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Leigh On Sea News. Westminster Report - Westminster Report by Southend West MP Anna Firth.

Leigh On Sea News. Westminster Report – Westminster Report by Southend West MP Anna Firth.

Westminster Report - Westminster Report by Southend West MP Anna Firth.

Westminster Report by Southend West MP Anna Firth.

IMMIGRATION is by far the most frequent topic that people bring up with me on the doorstep in Southend and Leigh.

Last year net migration stood at 606,000, which is the equivalent of adding more than three new cities of Southend to the population. This is unsustainable.

It is also a long way from the Conservative’s manifesto pledge to get the numbers below the 2019 level of 226,000. In 2019, the Conservatives won our biggest majority in 30 years on the promise that overall migration would come down.

We owe it not just to all those people who put their trust in the Conservatives in 2019, many for the very first time, but to everybody to cut immigration to a manageable and sustainable level.

The Government is already taking decisive action on tackling illegal migration.

Our returns agreement with Albania, which was signed last year, has seen a dramatic reduction in the number of Albanians coming to this country illegally. Last year, they made up over 45% of the people crossing the channel illegally.

Since the agreement, this has dropped to under 1%. I also pleased that the Illegal Migration Bill is making progress through Parliament to ensure that people who arrive here illegally cannot stay.

Of course there is more to be done on this extremely difficult issue, but I am pleased that the Prime Minister is continuing to tackle illegal immigration head-on, ensuring that it is the Government, not people traffickers, who decides who can enter this country.

However, it is not just illegal migration that we need to tackle. More people are coming to this country than our public services can deal with, leading to increased pressure on our schools, hospitals and housing. High levels of low-skilled migration into the UK have also had a negative impact on our wages, productivity, and living standards.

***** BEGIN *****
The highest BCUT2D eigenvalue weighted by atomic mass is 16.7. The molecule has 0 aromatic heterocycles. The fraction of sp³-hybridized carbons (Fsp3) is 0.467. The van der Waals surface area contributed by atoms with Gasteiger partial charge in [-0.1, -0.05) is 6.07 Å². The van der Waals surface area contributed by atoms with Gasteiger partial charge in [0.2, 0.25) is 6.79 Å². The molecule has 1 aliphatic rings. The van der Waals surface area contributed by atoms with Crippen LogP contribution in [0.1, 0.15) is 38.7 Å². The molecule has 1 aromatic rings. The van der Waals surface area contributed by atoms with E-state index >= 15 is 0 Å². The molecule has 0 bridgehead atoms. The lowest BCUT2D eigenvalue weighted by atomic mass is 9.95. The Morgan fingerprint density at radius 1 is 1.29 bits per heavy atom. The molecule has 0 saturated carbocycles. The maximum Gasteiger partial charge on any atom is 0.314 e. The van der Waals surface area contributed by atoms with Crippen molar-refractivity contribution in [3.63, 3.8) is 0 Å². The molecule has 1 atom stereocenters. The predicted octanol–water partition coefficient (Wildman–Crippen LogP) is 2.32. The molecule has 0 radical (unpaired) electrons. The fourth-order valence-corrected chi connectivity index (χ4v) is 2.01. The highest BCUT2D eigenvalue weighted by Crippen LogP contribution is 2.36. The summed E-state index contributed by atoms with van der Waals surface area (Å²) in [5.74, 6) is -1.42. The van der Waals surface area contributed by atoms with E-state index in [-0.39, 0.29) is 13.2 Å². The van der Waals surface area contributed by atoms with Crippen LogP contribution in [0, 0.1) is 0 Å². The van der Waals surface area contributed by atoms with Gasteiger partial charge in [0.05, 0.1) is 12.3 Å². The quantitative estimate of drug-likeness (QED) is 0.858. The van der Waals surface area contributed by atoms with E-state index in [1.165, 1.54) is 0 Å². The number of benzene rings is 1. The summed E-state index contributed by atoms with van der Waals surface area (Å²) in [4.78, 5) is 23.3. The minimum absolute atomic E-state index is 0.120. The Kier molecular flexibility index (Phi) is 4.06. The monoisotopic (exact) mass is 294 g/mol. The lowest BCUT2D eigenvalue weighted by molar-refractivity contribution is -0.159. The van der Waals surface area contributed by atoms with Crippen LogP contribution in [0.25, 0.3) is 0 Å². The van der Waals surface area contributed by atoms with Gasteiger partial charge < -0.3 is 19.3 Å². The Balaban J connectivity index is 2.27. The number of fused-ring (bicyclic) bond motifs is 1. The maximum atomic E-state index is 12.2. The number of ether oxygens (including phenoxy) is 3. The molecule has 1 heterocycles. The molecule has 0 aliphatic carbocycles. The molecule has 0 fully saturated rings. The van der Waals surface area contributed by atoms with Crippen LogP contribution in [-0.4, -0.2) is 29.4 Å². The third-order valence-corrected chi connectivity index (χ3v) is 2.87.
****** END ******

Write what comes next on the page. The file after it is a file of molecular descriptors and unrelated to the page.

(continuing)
Easy access to high volumes of low-skilled, low-wage migration has meant that too many British businesses have failed to invest in British workers. We should be prioritising skills and training for our young people instead of opening the door to ever higher numbers of overseas workers. That’s the best way to increase wages and living standards for people here in the UK.

I recently signed the foreword to the New Conservatives’ policy paper that outlines a plan to cut net migration. If implemented, the plan devised by the New Conservatives would reduce net migration by over 400,000 a year.

It’s clear that the vast majority of British people want net migration levels to be lower than they are now and the plan contains twelve practical steps to help reduce it.

Policy proposals include raising the minimum income required to gain a skilled work visa and reserving university Study Visas for the brightest and best international students.

The paper also calls for the raising of the minimum combined income threshold for sponsoring a spouse, so that they do not have to rely on the benefits system, and raising the minimum language requirement to ensure that migrants can properly integrate in society.

The plan also calls for the Government to rapidly pass and implement the provisions of the Illegal Migration Bill and cap the number of refugees legally accepted for resettlement in the UK at 20,000.

We are also calling for the temporary schemes that grant visas for care workers to be phased out. These were introduced following the Covid pandemic on a short-term basis to plug the gaps in our system, and the time has come to start gradually phasing them out.

I have spoken with local care service professionals who agree that this is the right course of action. They have told me that, in the short-term, we do need to continue to recruit from abroad.

I want to be absolutely clear that we do value these workers, especially as our care service would struggle without them at the present time. However, care industry professionals agree that in the long-term we need a plan to encourage and attract our own young people to enter the caring profession.

It is time for us to honour the promise that we made in 2019 that immigration would be brought down. Quite simply, we must reduce the number of migrants coming to this country.

This plan sets out how we can do that.

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